Protesters rally for spending priorities at state Capitol

Alicia Witherite, of Bellefonte, joins protesters on the steps of the Capitol taking part in a rally for education funding through the Good Jobs and Healthy Communities coalition.
Alicia Witherite, of Bellefonte, joins protesters on the steps of the Capitol taking part in a rally for education funding through the Good Jobs and Healthy Communities coalition. Photo provided

Although a Republican-led budget was vetoed by Gov. Tom Wolf Tuesday, a group of more than 60 parents and taxpayers who rallied together at the beginning of the week are holding their ground until a state budget is passed.

The crowd is part of the Good Jobs and Healthy Communities coalition and has occupied the front steps of the state Capitol, calling for “fair education funding, an increase in the minimum wage, tax relief for working families and a common-sense severance tax on Marcellus Shale,” a coalition news release said.

Among the occupiers is Bellefonte-resident Alicia Witherite, who said she was participating on behalf of her 2-year-old son Gavyn and the state’s need for additional education funding.

“He’s not fully in the school system yet,” she said. “But if they keep continuing this way, I can’t imagine how it will be in the next few years when he starts.”

While she said she wasn’t concerned with any area schools needing to close, issues like a lack of supplies and books or shortages of teachers seemed possible.

The group rallied on the Capitol steps when they first arrived Monday, she said, doing what they could to bring the public’s attention to the education funding issue. They spoke out at legislative offices, attempting to meet with the various lawmakers.

The occupiers met Thursday with Wolf, she said, saying he showed his support for their efforts and has been backing them up.

The veto gave them the hope that the governor is on the right track, she said.

“We definitely have a lot of hope that he’s listening and we’re heading in the right direction,” she said.

Despite the veto, Wolf was clear he was looking for a compromise, Rep. Scott Conklin, D-Rush Township, said.

“I can tell you there was no compromise,” he said. “It was basically the same budget that we ran last year.”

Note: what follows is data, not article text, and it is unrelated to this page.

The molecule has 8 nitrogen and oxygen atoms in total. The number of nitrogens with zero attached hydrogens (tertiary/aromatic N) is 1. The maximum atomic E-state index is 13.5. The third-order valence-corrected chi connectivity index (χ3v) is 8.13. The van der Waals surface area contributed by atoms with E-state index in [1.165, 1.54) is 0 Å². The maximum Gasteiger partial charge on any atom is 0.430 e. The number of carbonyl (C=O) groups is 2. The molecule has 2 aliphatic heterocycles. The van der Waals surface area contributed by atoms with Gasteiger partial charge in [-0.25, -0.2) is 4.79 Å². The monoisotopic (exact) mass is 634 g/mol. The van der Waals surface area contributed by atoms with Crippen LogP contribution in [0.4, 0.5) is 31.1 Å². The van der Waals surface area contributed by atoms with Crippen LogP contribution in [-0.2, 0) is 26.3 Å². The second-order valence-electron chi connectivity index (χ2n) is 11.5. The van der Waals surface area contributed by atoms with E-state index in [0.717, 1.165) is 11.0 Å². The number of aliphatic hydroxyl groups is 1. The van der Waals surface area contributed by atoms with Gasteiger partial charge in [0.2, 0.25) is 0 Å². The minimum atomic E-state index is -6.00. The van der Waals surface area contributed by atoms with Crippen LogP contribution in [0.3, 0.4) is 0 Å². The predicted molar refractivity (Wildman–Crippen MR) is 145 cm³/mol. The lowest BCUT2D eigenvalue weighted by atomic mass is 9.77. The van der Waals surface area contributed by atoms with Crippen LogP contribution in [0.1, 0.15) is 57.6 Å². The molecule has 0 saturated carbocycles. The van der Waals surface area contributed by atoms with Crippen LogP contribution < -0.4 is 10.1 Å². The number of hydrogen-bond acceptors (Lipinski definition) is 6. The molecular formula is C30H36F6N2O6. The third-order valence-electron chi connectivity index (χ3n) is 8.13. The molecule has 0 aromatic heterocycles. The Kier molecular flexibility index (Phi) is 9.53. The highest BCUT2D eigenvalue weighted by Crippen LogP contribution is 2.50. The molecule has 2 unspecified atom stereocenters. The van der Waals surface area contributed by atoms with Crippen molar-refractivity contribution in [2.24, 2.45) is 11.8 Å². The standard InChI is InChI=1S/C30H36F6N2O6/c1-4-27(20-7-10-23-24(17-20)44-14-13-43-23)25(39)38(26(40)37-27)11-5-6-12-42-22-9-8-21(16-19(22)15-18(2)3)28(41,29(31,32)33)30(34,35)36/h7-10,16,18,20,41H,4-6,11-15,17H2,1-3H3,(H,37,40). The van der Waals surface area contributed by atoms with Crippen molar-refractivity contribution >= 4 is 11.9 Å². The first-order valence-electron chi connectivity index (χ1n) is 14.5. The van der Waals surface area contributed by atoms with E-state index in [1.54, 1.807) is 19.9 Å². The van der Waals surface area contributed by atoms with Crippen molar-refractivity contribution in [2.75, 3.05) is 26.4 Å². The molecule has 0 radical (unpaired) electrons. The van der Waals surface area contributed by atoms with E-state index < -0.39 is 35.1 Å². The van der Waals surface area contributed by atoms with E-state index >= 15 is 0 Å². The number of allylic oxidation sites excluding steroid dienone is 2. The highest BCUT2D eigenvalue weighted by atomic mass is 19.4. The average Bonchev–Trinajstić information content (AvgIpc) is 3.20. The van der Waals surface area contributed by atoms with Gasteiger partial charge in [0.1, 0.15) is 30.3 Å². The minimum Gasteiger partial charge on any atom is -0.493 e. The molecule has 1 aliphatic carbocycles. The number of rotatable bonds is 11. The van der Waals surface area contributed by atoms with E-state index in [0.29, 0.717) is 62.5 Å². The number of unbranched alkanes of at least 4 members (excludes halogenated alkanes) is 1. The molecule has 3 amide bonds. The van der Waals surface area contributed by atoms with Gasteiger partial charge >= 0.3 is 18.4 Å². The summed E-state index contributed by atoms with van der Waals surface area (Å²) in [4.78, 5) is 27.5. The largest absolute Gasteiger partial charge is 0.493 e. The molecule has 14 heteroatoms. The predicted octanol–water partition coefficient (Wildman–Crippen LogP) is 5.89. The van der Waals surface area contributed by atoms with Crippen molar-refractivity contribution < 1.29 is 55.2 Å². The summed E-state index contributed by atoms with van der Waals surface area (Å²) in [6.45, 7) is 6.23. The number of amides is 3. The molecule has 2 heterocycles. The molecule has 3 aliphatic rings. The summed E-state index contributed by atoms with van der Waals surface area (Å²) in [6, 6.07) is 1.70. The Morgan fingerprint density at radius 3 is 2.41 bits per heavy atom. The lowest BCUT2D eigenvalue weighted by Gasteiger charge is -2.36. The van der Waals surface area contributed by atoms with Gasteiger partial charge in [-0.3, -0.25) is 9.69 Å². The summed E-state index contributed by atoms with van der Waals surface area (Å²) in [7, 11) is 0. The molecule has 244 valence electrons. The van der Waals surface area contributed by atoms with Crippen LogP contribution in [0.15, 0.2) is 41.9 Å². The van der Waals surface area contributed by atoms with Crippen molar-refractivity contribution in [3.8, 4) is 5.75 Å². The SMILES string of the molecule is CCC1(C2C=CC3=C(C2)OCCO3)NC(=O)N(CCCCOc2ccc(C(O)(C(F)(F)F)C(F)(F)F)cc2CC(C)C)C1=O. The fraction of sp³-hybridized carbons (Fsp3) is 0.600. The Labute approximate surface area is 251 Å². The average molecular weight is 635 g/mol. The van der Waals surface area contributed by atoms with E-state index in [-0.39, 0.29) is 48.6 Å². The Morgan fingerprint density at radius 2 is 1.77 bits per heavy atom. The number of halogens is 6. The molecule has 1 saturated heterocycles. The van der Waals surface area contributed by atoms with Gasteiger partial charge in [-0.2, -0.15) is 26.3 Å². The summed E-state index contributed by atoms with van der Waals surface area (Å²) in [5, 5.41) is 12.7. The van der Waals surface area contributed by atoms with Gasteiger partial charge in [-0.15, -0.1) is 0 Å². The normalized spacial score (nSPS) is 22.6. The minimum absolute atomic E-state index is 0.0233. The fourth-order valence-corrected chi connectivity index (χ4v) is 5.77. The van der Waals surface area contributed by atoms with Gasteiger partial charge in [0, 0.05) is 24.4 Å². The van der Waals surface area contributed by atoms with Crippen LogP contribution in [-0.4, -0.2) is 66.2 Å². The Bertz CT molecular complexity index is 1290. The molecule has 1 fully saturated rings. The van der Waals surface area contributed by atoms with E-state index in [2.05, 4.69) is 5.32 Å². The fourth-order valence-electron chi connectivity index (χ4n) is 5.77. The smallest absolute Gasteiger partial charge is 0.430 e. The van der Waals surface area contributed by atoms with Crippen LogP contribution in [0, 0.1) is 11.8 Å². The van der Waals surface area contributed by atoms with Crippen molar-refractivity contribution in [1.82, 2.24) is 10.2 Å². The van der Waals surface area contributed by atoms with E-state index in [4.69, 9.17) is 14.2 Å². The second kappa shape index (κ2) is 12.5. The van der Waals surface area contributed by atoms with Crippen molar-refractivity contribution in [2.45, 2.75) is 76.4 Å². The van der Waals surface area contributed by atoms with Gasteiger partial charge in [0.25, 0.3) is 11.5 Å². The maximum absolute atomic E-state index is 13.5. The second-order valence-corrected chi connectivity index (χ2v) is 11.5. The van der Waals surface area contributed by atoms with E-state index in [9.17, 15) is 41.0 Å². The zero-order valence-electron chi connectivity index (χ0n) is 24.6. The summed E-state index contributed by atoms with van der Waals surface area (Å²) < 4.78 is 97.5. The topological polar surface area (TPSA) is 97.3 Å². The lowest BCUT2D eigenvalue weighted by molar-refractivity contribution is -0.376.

Anytime you talk about education funding, he said, it translates into property taxes. The less the state funds, the more the school board needs to raise those taxes. What the governor is looking for now is the ability to provide an equal playing field among all the school districts.

“I’m proud of the folks that are rallying,” he said. “They’re fighting for what I believe is the only way we can level the playing field to give every child — especially in rural Pennsylvania — the chance to compete in a world market.”

But some argued that adequate educational funding was already part of the vetoed budget. Rep. Kerry Benninghoff, R-Bellefonte, said that an additional $100 million in education funding was part of the proposal.

“Despite what some people want others to believe,” he said, “that is more collective money put into education ever in the history of Pennsylvania.”

Benninghoff said he thought the state House and Senate did a good job considering when the Wolf budget was initially brought up, it received no votes from either Republicans or Democrats. Collectively, a bipartisan education committee and appropriations committee put together the proposal that crossed the governor’s desk Tuesday — a budget that also put full payments into the school pension subsidies.

“This is a reasonable budget,” he said. “The governor is the one who’s choosing not to sign it.”

The coalition plans to occupy the Capitol and meet with lawmakers until a budget is passed, Witherite said.

“I just hope everyone understands how important this is and goes with us on this,” she said. “It’s our future needs for all of our children.”